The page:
England’s Euro 2016 campaign can only be described as shambolic, from start to finish.
There are no positives to be taken from that, other than the knowledge that is patently how a team should not go about participating in a tournament.
As the Icelandic players fell to the ground in celebration last night, there could be no anger from the England players, no sense of injustice, no referee to blame – they were outfought, outthought, and ultimately outplayed by a nation whose catchment area of men of footballing age would almost all have fit into the stands last night.
When the time came for this side to show character, the well was dry. For all the talk of passion that this side loves to bleat about, it’s in worryingly short supply.
The immediate reaction to a defeat like this is to label the players as overrated. While there is perhaps an element of truth to that – among all the showbiz lights and Sky Sports-fuelled drama we sometimes forget that the English club sides are generally rancid in Europe – that is no excuse.
The idea that there was no way of coaching this group of young players to be able to beat Iceland is absurd. Roy Hodgson does not deserve such absolution for the pathetic way in which he has managed this team.
How any manager could get four games into a tournament and still not have the first clue as to what his best team is beggars belief. Many will have their opinions on what that team should be, of course, but this was not the time to trying every tactic available to him.
If England have learned nothing else from last night’s opponents, from Italy, from Ireland, from Wales – is that organisation is key. Tactical acumen is vital. We are seeing, more at these European Championships than perhaps any other international competition since Greece won this tournament over a decade ago, that the presence of a commanding manager who knows what he is doing is crucial.
Hodgson patently was not that man, and in truth he should have fallen on his sword two years ago after the shambles of Brazil. For the second successive tournament, expectations were not particularly high – and even then he has somehow managed to fall short of them.
These players are not as bad as they are being made out to be, and while they deserve a significant portion of the blame for last night (given that they were the ones who were actually on the pitch), they were receiving no inspiration from the sidelines to motivate them.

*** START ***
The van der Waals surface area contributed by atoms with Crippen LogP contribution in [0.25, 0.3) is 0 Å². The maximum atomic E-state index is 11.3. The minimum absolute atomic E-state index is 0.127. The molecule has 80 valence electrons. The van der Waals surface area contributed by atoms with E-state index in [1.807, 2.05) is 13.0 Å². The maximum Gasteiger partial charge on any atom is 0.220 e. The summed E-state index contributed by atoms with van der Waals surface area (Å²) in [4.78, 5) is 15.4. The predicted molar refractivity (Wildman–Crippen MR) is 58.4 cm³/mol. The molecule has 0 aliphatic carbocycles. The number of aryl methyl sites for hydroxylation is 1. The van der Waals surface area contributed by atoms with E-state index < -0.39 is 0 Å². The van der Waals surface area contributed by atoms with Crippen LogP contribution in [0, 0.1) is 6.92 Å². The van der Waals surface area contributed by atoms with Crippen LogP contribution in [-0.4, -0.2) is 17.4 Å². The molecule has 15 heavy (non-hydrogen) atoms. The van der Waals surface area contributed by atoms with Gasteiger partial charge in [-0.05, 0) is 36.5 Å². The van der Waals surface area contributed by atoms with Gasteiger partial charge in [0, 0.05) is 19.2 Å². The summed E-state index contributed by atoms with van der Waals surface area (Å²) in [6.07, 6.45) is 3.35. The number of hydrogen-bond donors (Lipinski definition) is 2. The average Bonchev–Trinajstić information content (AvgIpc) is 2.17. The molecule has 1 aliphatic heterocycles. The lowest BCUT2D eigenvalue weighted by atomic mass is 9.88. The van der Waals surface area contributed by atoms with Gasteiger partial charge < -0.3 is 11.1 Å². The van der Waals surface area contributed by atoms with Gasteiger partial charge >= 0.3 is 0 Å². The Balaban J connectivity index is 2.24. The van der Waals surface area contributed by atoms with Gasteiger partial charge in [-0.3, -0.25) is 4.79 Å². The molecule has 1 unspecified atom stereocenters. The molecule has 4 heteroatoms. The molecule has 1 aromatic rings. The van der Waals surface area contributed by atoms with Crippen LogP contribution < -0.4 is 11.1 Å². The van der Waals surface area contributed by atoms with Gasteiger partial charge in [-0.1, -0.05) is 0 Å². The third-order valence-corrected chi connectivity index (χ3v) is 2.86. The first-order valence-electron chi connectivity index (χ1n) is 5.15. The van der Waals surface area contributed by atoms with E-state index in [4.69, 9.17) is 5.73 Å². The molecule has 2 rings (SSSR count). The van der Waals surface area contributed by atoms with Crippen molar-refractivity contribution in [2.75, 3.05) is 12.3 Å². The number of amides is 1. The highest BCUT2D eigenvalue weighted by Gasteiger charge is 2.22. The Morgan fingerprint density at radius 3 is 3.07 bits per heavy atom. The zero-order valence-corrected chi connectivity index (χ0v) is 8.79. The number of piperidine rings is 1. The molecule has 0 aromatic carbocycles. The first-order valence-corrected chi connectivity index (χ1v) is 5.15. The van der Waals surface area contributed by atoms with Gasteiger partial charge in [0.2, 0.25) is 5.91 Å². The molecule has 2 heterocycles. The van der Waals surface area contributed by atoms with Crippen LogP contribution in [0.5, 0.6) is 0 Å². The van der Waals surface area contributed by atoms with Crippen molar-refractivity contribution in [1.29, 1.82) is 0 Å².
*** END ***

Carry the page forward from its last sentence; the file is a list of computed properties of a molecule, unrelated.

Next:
They expect to be coddled today and told it wasn’t their fault, because the financial bubble that they have created for themselves have become something of a safe space from outside criticism.
Take Joe Hart, for instance. If Joe Hart cared as much about playing for England as he pretended to, he might be useful. Instead, what we see is a constant stream of arrogant bluster from the man. He claimed last week that he had faced little threat at the tournament so far – casually forgetting that the goal conceded against Wales was his fault.
After last night’s gaffe which allowed him to be beaten by Kolbeinn Sigthorsson’s winner, he emerged from the dressing room with the “mea culpa” routine as if it was then the English fans’ job to hug him and reassure him that he wasn’t to blame. Hodgson certainly wasn’t going to tell him otherwise.
Had Italy lost to Spain in a similar earlier, would Antonio Conte have tolerated a similar show of self-pity from Gianluigi Buffon? Absolutely not – he’d have told him it was his fault and angrily told him to go out there next time and make up for it. And once the Juventus goalkeeper would have emerged from the headlock Conte placed him in, he would have felt a greater sense of motivation for it.
That’s what England need, someone like Conte. Revolutionary ideas are fine but fanciful in this era of Premier League financial dominance – they now need a coach who accepts the side’s shortcomings while making the most of their strengths. Above all, they now need a manager who is capable of being a bastard of a taskmaster, who will work those players into the ground.
As Hodgson goes, a change of captain is also necessary. Hodgson indulged Wayne Rooney far too much, and look where it got both of them. As the 30 year old forward-who-thinks-he’s-a-midfielder-now made another mess of a simple pass or lost out to yet another Icelandic player in a tackle, one was reduced to sympathy by the end.
He had no place in this starting lineup, yet both he and his manager demanded it – to the detriment of the team. Meanwhile Dele Alli could only look on, in full knowledge that his position was being taken by a past-it player clinging to his own self-importance.
So with Hodgson gone, yet another tournament post-mortem will commence. However, we all know how this will play out. The FA will issue statements and press releases insisting that fundamental reform is on the way, that there will be a plan in place to have a strong showing in Russia in two years.
And they’ll go and appoint Gareth Southgate.